Heidi Neilson’s “Moon Arrow” travels around the New York City shorelines to draw attention to celestial forces acting on the urban landscape.
Sometimes in New York City, it’s hard to see the stars. Light pollution and towering skyscrapers blot out the view. But there is one astronomical object that always shines through: the moon.
“The moon is of course culturally relevant worldwide, and in urban environments is one of the few celestial bodies we can reliably see because of light pollution,” artist Heidi Neilson told Hyperallergic. “I find it reassuring to be able to go out and see the moon directly from the sidewalk here even though I can’t usually see the stars. Also, New York City lies in a tidal estuary—our landscape itself is affected by the orbiting moon.”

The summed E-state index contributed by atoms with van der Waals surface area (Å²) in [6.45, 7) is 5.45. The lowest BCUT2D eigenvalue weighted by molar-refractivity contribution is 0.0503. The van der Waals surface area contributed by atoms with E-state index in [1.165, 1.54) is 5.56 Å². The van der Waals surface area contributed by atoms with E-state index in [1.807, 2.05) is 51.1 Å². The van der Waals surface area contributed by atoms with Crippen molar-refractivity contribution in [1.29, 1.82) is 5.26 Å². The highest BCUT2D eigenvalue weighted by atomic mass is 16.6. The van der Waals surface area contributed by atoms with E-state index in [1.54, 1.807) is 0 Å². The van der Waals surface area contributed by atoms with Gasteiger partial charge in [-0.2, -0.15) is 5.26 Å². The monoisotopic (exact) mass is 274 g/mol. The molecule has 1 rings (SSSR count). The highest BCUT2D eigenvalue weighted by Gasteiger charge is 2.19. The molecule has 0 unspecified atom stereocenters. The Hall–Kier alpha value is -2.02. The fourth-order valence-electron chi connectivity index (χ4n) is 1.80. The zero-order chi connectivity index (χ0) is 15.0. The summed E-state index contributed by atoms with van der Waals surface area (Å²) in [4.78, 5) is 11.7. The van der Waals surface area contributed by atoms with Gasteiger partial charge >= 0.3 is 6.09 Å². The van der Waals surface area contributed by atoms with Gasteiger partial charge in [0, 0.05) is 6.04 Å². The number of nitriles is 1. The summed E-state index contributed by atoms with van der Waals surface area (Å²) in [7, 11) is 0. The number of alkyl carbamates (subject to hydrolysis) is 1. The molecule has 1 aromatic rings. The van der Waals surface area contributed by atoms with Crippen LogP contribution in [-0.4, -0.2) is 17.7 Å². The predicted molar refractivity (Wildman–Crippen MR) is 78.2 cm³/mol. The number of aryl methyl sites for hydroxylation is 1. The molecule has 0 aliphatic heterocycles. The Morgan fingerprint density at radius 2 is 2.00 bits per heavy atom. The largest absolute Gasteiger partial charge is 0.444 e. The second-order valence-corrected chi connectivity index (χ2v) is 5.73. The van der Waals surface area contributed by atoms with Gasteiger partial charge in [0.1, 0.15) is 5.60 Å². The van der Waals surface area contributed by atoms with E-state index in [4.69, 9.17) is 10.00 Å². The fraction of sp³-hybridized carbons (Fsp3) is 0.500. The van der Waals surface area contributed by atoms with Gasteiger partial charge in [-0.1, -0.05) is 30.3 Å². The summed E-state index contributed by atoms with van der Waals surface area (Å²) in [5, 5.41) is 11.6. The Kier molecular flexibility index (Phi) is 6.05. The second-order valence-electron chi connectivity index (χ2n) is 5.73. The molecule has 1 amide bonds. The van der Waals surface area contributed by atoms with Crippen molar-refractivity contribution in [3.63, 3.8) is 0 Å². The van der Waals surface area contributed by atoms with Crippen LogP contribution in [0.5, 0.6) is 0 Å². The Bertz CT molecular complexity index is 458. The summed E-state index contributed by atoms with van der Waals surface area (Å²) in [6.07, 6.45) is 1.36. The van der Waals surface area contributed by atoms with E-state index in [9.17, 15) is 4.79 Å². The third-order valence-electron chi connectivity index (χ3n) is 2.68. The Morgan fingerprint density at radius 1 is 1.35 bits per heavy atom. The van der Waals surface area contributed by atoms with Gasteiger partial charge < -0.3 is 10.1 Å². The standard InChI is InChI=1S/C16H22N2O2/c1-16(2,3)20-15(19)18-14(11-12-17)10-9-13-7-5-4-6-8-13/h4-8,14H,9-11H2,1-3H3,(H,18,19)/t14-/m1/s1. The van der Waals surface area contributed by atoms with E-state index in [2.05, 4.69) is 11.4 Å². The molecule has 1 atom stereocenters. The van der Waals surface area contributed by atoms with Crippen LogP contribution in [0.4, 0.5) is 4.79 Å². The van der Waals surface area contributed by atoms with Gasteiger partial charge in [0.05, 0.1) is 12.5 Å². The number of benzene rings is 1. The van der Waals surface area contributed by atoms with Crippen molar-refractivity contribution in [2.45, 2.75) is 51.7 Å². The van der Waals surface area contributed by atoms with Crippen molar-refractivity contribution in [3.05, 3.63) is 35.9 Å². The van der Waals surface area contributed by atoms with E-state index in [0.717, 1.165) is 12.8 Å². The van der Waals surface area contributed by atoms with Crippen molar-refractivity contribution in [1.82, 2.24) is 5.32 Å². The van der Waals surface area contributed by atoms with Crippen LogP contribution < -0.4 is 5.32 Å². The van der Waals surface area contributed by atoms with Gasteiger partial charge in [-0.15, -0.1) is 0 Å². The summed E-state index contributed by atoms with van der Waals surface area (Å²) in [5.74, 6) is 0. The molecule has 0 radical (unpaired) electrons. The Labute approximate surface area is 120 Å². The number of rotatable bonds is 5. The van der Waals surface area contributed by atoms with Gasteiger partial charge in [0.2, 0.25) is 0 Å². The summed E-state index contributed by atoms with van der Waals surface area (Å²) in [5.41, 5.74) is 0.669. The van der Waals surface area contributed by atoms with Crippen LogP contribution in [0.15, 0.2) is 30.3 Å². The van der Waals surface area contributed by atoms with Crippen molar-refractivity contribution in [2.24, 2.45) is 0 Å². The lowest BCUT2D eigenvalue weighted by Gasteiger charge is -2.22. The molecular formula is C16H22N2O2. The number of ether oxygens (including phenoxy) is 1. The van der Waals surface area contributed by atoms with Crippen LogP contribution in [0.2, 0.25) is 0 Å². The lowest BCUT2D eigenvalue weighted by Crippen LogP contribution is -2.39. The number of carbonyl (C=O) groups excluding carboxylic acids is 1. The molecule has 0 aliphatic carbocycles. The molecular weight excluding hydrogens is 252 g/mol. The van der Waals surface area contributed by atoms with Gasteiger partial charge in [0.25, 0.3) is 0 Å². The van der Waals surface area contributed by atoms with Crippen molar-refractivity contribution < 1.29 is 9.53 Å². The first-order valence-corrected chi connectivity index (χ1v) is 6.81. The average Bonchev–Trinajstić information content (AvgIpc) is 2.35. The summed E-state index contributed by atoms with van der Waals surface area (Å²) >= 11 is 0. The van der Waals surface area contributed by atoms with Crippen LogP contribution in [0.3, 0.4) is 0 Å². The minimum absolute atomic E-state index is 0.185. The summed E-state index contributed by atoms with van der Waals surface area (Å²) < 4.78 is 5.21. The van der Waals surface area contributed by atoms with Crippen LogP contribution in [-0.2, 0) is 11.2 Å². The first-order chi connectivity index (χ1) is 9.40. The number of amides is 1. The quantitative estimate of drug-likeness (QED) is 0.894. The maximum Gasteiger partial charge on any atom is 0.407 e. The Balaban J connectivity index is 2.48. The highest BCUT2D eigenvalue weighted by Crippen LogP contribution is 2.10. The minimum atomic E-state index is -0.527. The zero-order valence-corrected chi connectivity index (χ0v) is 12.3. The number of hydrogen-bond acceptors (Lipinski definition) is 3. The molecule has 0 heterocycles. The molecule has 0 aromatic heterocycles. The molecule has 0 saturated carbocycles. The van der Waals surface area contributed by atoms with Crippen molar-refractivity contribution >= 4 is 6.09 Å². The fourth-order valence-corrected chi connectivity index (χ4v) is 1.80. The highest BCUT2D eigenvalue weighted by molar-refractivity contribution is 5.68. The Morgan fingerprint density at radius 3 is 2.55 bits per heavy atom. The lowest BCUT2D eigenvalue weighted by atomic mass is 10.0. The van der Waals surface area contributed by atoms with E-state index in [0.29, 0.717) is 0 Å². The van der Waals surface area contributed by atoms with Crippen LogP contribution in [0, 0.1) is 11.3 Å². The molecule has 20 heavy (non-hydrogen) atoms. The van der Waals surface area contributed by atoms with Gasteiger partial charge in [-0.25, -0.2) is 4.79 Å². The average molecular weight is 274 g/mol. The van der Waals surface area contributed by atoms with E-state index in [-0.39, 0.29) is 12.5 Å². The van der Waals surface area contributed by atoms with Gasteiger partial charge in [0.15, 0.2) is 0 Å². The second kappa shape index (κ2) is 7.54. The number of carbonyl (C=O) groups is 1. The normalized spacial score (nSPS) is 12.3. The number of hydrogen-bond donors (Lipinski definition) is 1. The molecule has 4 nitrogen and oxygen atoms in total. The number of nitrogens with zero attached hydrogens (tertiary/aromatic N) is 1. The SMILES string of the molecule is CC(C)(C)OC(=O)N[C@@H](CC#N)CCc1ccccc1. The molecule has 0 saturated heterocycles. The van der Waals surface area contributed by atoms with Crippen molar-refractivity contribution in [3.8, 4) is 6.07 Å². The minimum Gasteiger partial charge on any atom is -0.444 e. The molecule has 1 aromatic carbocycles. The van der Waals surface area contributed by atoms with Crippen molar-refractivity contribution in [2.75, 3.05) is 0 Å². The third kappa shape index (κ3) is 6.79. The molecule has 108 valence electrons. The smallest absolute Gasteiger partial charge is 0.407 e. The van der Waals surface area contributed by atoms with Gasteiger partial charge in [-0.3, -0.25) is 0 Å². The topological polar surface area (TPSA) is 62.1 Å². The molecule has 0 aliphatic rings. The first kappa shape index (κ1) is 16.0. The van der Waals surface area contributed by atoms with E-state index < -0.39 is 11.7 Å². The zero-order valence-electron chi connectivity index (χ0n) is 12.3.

“It operates as a semi-static public sculpture that people are able to see occasionally move very slightly in real time, and I film it in time lapse to allow us to see a video revealing different paces of time: the motion of the arrow in relationship to the tides and relatively speedy activities of people,” Neilson explained.
Her project developed out of her time as an arts and humanities resident with the New York City Urban Field Station; a residency program at Fort Totten Park in Queens launched in 2016 with the mission to engage with urban nature through the arts. Over this past summer, “Moon Arrow” popped up around the city, appearing like a way-finding sign by day, and an otherworldly beacon when illuminated at night.